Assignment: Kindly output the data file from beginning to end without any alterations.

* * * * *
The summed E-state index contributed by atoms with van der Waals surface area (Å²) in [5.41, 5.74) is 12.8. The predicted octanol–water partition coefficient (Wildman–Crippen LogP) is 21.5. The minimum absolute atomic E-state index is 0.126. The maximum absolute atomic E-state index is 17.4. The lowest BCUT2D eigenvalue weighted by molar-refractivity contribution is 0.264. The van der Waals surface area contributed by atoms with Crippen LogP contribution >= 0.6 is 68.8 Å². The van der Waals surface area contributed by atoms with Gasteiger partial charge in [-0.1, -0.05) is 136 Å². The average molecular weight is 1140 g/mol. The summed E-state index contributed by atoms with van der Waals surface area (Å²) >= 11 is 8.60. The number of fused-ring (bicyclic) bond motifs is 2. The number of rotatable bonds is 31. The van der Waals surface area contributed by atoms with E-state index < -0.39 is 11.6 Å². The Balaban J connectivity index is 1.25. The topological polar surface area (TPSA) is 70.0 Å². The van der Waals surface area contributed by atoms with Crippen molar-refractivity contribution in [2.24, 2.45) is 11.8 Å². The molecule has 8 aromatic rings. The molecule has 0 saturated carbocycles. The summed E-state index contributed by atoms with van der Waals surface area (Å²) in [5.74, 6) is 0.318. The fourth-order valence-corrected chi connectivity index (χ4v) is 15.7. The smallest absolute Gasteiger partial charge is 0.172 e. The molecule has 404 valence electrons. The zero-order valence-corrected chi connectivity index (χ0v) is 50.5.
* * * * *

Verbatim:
The summed E-state index contributed by atoms with van der Waals surface area (Å²) in [5.41, 5.74) is 12.8. The predicted octanol–water partition coefficient (Wildman–Crippen LogP) is 21.5. The minimum absolute atomic E-state index is 0.126. The maximum absolute atomic E-state index is 17.4. The lowest BCUT2D eigenvalue weighted by molar-refractivity contribution is 0.264. The van der Waals surface area contributed by atoms with Crippen LogP contribution >= 0.6 is 68.8 Å². The van der Waals surface area contributed by atoms with Gasteiger partial charge in [-0.1, -0.05) is 136 Å². The average molecular weight is 1140 g/mol. The summed E-state index contributed by atoms with van der Waals surface area (Å²) >= 11 is 8.60. The number of fused-ring (bicyclic) bond motifs is 2. The number of rotatable bonds is 31. The van der Waals surface area contributed by atoms with E-state index < -0.39 is 11.6 Å². The Balaban J connectivity index is 1.25. The topological polar surface area (TPSA) is 70.0 Å². The van der Waals surface area contributed by atoms with Crippen molar-refractivity contribution in [2.24, 2.45) is 11.8 Å². The molecule has 8 aromatic rings. The molecule has 0 saturated carbocycles. The summed E-state index contributed by atoms with van der Waals surface area (Å²) in [5.74, 6) is 0.318. The fourth-order valence-corrected chi connectivity index (χ4v) is 15.7. The smallest absolute Gasteiger partial charge is 0.172 e. The molecule has 404 valence electrons. The zero-order valence-corrected chi connectivity index (χ0v) is 50.5.